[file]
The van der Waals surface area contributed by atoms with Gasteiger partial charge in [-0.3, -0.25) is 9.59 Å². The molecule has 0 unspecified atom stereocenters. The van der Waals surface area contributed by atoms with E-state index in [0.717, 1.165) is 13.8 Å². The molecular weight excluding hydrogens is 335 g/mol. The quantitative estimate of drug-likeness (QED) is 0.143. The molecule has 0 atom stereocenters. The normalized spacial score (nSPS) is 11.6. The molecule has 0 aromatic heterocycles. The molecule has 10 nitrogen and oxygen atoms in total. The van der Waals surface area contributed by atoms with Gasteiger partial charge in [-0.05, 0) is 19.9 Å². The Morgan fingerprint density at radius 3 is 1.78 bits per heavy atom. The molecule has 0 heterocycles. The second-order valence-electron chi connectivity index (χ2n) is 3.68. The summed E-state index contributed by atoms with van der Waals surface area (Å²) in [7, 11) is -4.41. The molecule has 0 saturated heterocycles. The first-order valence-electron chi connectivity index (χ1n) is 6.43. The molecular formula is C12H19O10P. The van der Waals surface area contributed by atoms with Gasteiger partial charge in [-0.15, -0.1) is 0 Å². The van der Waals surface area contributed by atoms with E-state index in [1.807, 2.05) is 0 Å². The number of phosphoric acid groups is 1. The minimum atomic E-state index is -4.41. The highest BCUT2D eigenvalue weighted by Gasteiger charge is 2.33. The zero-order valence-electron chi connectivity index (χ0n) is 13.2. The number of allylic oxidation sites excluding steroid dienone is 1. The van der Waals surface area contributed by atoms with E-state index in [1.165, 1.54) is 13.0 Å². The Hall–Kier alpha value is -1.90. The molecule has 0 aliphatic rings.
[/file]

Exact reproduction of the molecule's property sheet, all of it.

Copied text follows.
The van der Waals surface area contributed by atoms with Gasteiger partial charge in [-0.3, -0.25) is 9.59 Å². The molecule has 0 unspecified atom stereocenters. The van der Waals surface area contributed by atoms with E-state index in [0.717, 1.165) is 13.8 Å². The molecular weight excluding hydrogens is 335 g/mol. The quantitative estimate of drug-likeness (QED) is 0.143. The molecule has 0 atom stereocenters. The normalized spacial score (nSPS) is 11.6. The molecule has 0 aromatic heterocycles. The molecule has 10 nitrogen and oxygen atoms in total. The van der Waals surface area contributed by atoms with Gasteiger partial charge in [-0.05, 0) is 19.9 Å². The Morgan fingerprint density at radius 3 is 1.78 bits per heavy atom. The molecule has 0 heterocycles. The second-order valence-electron chi connectivity index (χ2n) is 3.68. The summed E-state index contributed by atoms with van der Waals surface area (Å²) in [7, 11) is -4.41. The molecule has 0 saturated heterocycles. The first-order valence-electron chi connectivity index (χ1n) is 6.43. The molecular formula is C12H19O10P. The van der Waals surface area contributed by atoms with Gasteiger partial charge in [-0.15, -0.1) is 0 Å². The van der Waals surface area contributed by atoms with E-state index in [1.807, 2.05) is 0 Å². The number of phosphoric acid groups is 1. The minimum atomic E-state index is -4.41. The highest BCUT2D eigenvalue weighted by Gasteiger charge is 2.33. The zero-order valence-electron chi connectivity index (χ0n) is 13.2. The number of allylic oxidation sites excluding steroid dienone is 1. The van der Waals surface area contributed by atoms with E-state index in [1.165, 1.54) is 13.0 Å². The Hall–Kier alpha value is -1.90. The molecule has 0 aliphatic rings.